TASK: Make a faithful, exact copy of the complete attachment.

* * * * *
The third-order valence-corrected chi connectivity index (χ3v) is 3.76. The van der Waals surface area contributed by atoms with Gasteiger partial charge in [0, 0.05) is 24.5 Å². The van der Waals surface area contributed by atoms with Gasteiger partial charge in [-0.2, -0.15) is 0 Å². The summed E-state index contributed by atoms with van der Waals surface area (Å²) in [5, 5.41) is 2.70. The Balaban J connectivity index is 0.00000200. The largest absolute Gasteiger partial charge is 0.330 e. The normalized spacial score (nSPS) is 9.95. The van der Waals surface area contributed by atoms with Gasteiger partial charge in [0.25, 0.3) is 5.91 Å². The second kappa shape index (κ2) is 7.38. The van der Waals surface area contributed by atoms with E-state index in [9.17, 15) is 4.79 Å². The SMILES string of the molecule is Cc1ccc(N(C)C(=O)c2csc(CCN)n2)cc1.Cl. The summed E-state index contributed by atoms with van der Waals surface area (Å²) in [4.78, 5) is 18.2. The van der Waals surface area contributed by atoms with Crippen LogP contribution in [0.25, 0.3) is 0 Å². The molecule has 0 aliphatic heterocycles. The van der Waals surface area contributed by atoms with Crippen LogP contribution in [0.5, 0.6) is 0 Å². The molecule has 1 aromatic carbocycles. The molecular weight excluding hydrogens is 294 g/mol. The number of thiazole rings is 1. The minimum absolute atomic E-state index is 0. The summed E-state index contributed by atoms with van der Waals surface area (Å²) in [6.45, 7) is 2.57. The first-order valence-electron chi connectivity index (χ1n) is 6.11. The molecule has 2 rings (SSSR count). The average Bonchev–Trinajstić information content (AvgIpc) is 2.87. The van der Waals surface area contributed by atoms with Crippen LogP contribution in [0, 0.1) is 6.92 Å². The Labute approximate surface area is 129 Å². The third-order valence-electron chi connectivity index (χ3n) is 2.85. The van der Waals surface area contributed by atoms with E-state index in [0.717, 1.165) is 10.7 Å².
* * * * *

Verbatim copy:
The third-order valence-corrected chi connectivity index (χ3v) is 3.76. The van der Waals surface area contributed by atoms with Gasteiger partial charge in [0, 0.05) is 24.5 Å². The van der Waals surface area contributed by atoms with Gasteiger partial charge in [-0.2, -0.15) is 0 Å². The summed E-state index contributed by atoms with van der Waals surface area (Å²) in [5, 5.41) is 2.70. The Balaban J connectivity index is 0.00000200. The largest absolute Gasteiger partial charge is 0.330 e. The normalized spacial score (nSPS) is 9.95. The van der Waals surface area contributed by atoms with Gasteiger partial charge in [0.25, 0.3) is 5.91 Å². The second kappa shape index (κ2) is 7.38. The van der Waals surface area contributed by atoms with E-state index in [9.17, 15) is 4.79 Å². The SMILES string of the molecule is Cc1ccc(N(C)C(=O)c2csc(CCN)n2)cc1.Cl. The summed E-state index contributed by atoms with van der Waals surface area (Å²) in [4.78, 5) is 18.2. The van der Waals surface area contributed by atoms with Crippen LogP contribution in [0.25, 0.3) is 0 Å². The molecule has 0 aliphatic heterocycles. The van der Waals surface area contributed by atoms with Crippen LogP contribution in [0.5, 0.6) is 0 Å². The molecule has 1 aromatic carbocycles. The molecular weight excluding hydrogens is 294 g/mol. The number of thiazole rings is 1. The minimum absolute atomic E-state index is 0. The summed E-state index contributed by atoms with van der Waals surface area (Å²) in [6.45, 7) is 2.57. The first-order valence-electron chi connectivity index (χ1n) is 6.11. The molecule has 2 rings (SSSR count). The average Bonchev–Trinajstić information content (AvgIpc) is 2.87. The van der Waals surface area contributed by atoms with Crippen LogP contribution in [0, 0.1) is 6.92 Å². The Labute approximate surface area is 129 Å². The third-order valence-electron chi connectivity index (χ3n) is 2.85. The van der Waals surface area contributed by atoms with E-state index in [0.717, 1.165) is 10.7 Å².